GERD Secondary to PTSD

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The intricate relationship between the mind and body is frequently demonstrated in how psychological stress can lead to physical ailments. Among these are anxiety and Post Traumatic Stress Disorder (PTSD), two mental health conditions that have been linked to an increased risk of Gastroesophageal Reflux Disease (GERD), a chronic digestive disorder.

Understanding GERD

GERD is characterized by frequent acid reflux—the backflow of stomach acid into the esophagus. This can cause symptoms like heartburn, regurgitation, and even difficulty swallowing. Persistent GERD, if left untreated, can lead to more severe complications, including esophageal ulcers or strictures.

Linking PTSD to GERD

Post Traumatic Stress Disorder emerges from traumatic events, often leading to chronic stress, flashbacks, and a heightened state of anxiety termed hyperarousal. This constant state of stress and hyperarousal can significantly impact digestive health, leading to issues like GERD. Studies on US veterans and veterans of other countries have shown that veterans with PTSD are much more likely to have GI symptoms and disorders.

Both anxiety and PTSD can activate the body’s stress response. When faced with stress, the body goes into the “fight or flight” mode, releasing stress hormones like cortisol. While this response is essential for immediate reactions to threats, chronic activation can lead to various health issues. For the digestive system, elevated cortisol can disrupt its functions, leading to increased stomach acidity and decreased blood flow, impacting tissue repair and muscle reflexes in the stomach and esophagus.

There are also additional connections between PTSD and GERD:

  • Lifestyle: People with anxiety or PTSD may develop certain habits like smoking or consuming alcohol to cope. Both smoking and excessive alcohol can weaken the LES (lower esophageal sphincter), leading to acid reflux.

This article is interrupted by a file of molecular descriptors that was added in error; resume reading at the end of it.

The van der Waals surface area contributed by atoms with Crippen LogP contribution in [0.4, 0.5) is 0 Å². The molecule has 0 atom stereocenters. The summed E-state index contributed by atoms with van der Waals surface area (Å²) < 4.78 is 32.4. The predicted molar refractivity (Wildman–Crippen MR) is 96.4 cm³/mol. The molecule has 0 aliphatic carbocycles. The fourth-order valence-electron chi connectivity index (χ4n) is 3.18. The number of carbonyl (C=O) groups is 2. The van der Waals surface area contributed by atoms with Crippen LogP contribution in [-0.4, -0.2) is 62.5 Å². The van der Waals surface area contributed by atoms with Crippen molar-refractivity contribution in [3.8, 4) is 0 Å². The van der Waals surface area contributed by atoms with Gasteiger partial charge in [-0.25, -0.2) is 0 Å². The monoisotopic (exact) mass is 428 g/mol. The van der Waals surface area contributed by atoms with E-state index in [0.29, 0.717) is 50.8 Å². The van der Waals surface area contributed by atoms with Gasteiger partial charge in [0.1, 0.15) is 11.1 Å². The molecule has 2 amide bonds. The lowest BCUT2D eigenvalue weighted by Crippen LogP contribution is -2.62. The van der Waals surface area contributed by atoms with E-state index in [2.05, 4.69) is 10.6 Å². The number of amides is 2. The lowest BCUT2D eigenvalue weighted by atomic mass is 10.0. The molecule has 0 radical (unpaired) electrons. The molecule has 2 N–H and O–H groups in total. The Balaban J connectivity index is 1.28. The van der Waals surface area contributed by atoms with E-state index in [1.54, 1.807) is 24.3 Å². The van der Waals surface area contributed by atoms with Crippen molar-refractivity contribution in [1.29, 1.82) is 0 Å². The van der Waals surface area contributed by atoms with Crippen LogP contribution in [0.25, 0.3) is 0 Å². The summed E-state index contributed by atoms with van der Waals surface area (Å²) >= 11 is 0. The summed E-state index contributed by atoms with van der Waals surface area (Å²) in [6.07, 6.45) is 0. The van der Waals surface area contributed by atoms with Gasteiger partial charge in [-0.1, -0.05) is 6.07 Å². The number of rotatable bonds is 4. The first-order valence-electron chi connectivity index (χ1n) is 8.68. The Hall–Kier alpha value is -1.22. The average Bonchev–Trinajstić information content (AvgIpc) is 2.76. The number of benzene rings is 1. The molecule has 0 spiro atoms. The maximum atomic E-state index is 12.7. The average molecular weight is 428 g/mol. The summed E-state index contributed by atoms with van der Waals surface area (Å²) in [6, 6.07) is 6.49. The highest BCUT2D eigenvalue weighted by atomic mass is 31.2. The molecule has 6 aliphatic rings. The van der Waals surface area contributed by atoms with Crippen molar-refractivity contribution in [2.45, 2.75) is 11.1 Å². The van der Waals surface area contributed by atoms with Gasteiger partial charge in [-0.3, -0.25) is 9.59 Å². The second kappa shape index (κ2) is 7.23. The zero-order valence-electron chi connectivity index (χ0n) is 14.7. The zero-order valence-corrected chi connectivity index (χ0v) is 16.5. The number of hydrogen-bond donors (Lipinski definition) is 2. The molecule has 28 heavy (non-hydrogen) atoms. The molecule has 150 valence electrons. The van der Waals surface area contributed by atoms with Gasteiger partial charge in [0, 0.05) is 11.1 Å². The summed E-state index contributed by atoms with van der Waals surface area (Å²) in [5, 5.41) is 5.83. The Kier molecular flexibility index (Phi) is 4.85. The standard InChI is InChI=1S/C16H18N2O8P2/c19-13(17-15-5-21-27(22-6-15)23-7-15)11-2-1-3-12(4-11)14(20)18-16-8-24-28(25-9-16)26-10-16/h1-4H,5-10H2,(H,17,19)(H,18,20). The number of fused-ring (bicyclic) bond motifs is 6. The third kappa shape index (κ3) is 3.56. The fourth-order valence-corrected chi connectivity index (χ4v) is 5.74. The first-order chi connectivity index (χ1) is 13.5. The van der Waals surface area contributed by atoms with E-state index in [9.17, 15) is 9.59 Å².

• Medications: Some medicines used to treat anxiety or PTSD can lead to GERD or exacerbate its symptoms. For instance, certain anti-anxiety drugs can alter the esophagus’s muscular contractions, impacting its function.

  • Sleep Disruptions: Anxiety and PTSD can cause sleep disturbances. A lack of proper sleep can worsen the symptoms of GERD, creating a vicious cycle.

Service connection for GERD secondary to PTSD

When a veteran’s service-connected condition, or the treatment for the condition, causes another medical condition, the veteran can receive compensation for the secondary condition. Secondary service connection is provided for affected veterans in 38 CFR § 3.310.

Except as provided in § 3.300(c), disability which is proximately due to or the result of a service-connected disease or injury shall be service connected. When service connection is thus established for a secondary condition, the secondary condition shall be considered a part of the original condition.

VA Rating for GERD Secondary to PTSD

If you have GERD and the VA determines that it is caused by your service-connected PTSD then the rating will be assigned just as though it is a primary connected condition. There is no VA diagnostic code specifically for reflux so the GERD VA rating is often done using the code for a hiatal hernia, as the symptoms are very similar. You can read about how GERD VA rating works here.

Has the VA denied your claim for GERD secondary to your PTSD? We can help with your appeal. Contact us today for a free case evalution.

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